Dominion’s Scott Solar Facility.
By Steve Haner
A Virginia GOP activist group aimed at suburban voters will be advocating repeal of the Virginia Clean Economy Act by the 2021 General Assembly, seeking to return a herd of cows that is well out of the barn and busting down the pasture fence.
The Suburban Virginia Republican Coalition has produced a short video (here) and is mounting a petition drive (here), both of which might have been helpful a year ago. Of course, a year ago the VCEA was just a bunch of closed conversations to which only Climate Crisis True Believers were invited. The final bill appeared out of thin air just before it got voted on.
The video focuses on just one aspect of the coming energy conversion, the plans to destroy 490 square miles of forests and farmland to cover the land with up to 30,000 megawatts-worth of solar panels. That may indeed be the least popular aspect with suburban Virginians, but the most expensive and risky part of the plan involves the coming offshore wind turbines.
On a parallel track in the opposite direction, the Climate Crisis True Believers are arguing that it was President-elect Joe Biden’s deep commitment to their cause that got him elected. A recent column in Virginia Mercury argued: Continue reading
by Kerry Dougherty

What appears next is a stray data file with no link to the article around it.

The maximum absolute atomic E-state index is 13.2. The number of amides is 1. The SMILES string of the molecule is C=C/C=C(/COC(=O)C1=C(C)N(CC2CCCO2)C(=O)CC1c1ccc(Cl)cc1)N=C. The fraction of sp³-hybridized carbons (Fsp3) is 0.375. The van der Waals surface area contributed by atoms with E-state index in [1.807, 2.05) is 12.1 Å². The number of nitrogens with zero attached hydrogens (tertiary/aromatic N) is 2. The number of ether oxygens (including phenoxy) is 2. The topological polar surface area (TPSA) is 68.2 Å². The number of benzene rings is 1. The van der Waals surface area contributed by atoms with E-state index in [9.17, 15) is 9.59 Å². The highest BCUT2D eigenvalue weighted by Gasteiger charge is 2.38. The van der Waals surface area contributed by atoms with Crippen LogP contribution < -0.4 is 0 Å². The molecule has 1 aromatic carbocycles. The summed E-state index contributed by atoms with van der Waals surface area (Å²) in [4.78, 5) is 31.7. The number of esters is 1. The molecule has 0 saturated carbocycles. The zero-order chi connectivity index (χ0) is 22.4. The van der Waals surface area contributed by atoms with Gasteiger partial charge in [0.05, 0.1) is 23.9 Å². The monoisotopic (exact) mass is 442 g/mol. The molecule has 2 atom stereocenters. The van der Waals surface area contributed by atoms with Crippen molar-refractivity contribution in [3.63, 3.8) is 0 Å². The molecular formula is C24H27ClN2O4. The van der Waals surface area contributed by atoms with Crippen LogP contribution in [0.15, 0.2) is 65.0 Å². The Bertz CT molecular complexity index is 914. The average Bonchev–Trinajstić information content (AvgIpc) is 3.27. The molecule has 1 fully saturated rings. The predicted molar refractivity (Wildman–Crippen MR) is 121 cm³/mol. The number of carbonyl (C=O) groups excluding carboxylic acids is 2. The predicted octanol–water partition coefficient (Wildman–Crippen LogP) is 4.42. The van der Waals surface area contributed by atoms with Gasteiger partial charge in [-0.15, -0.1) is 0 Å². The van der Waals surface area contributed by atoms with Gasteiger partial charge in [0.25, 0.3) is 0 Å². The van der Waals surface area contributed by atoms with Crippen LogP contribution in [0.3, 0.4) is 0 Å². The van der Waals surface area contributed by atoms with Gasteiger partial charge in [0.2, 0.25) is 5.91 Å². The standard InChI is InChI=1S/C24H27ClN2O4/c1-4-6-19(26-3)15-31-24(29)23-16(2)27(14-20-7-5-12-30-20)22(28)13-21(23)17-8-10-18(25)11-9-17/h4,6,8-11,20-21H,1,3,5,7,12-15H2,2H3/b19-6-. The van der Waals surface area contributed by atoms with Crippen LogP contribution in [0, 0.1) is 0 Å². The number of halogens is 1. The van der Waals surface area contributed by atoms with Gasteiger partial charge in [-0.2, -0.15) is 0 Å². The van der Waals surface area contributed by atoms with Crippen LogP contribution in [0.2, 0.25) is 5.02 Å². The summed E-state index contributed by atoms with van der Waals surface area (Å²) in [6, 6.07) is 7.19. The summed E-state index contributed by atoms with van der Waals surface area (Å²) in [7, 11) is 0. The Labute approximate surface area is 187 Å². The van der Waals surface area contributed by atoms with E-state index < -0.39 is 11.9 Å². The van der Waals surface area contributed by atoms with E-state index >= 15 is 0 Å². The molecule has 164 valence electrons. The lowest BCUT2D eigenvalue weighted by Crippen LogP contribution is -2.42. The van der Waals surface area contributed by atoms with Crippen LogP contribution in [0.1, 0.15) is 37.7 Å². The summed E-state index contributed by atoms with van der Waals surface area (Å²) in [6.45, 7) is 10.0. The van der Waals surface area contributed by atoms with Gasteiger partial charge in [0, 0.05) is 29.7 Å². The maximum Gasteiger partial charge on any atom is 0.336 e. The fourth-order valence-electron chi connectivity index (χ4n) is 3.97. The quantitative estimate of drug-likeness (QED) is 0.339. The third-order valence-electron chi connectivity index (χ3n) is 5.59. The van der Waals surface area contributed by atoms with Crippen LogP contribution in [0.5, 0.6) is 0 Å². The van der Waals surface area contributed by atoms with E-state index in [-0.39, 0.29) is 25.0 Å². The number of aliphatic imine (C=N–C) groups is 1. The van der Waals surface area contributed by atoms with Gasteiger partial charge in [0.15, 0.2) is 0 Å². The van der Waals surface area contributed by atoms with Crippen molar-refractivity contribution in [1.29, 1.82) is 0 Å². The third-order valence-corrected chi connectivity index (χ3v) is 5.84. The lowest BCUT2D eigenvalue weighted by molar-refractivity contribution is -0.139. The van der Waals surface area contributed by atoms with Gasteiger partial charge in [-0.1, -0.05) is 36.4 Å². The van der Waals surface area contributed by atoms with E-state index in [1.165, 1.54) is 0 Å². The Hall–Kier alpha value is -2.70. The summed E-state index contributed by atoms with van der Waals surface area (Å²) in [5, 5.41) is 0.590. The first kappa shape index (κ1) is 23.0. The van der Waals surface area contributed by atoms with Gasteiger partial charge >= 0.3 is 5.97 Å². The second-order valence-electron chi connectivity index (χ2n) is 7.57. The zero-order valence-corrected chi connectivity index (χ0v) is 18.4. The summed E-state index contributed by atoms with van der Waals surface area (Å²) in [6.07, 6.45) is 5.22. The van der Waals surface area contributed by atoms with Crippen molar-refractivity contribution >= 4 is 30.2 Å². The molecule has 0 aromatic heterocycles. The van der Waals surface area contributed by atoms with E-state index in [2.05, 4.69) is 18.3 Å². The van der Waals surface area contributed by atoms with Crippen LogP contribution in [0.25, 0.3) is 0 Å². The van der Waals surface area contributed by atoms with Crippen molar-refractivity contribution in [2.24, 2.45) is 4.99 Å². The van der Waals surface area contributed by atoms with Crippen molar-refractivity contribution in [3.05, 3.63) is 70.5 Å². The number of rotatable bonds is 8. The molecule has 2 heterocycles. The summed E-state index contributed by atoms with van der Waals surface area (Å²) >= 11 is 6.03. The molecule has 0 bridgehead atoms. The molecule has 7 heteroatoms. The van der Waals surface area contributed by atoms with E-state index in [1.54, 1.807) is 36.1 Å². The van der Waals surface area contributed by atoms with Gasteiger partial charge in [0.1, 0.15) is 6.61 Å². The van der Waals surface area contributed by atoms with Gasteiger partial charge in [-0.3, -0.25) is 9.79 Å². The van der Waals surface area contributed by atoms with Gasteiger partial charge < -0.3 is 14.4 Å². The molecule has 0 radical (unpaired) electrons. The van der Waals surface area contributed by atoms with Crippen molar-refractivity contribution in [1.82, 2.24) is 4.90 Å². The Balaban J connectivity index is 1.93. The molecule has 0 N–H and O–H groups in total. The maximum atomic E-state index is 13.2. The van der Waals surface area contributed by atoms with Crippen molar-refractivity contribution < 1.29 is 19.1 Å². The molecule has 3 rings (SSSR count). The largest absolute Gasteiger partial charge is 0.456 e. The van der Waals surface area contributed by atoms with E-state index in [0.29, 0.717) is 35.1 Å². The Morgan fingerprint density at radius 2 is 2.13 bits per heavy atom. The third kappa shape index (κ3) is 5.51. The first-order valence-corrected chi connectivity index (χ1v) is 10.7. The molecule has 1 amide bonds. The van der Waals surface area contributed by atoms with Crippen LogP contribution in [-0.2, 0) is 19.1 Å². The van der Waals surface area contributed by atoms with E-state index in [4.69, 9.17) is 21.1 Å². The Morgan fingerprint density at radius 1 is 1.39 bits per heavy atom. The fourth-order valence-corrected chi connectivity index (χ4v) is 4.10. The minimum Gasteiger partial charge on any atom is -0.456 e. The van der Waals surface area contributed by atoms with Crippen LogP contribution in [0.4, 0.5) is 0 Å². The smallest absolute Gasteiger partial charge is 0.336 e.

It’s a little like Mao’s Cultural Revolution, with cranberry sauce. I’m talking about Americans and their secret plans for Thanksgiving.
Everywhere I go I bump into people whispering about where they’ll be and who they’ll be with this Thursday.
Thanks to despotic governors and other meddling government officials, Thanksgiving shaming is a thing this year.
Confess that you’re getting together with family and friends and you’re accused of risking lives instead of being praised for being an adult, with the ability to weigh the risks and rewards of your own behavior.
Yes, by now everyone knows that the Centers for Disease Control has warned that traveling increases the risk of getting infected with COVID-19 and that staying home is the best way to be safe.
Well, the head of the CDC also said children in grades K to 12 were safest in school and no one’s paying attention to THAT advice, so why would the travel advisory be any different? Continue reading
by Kerry Dougherty
Mark Herring is so proud of himself that he took to Twitter yesterday to do a little preening.
Virginia’s attorney general even put those silly flashing light icons at the top of his post so you’d know this was really big news.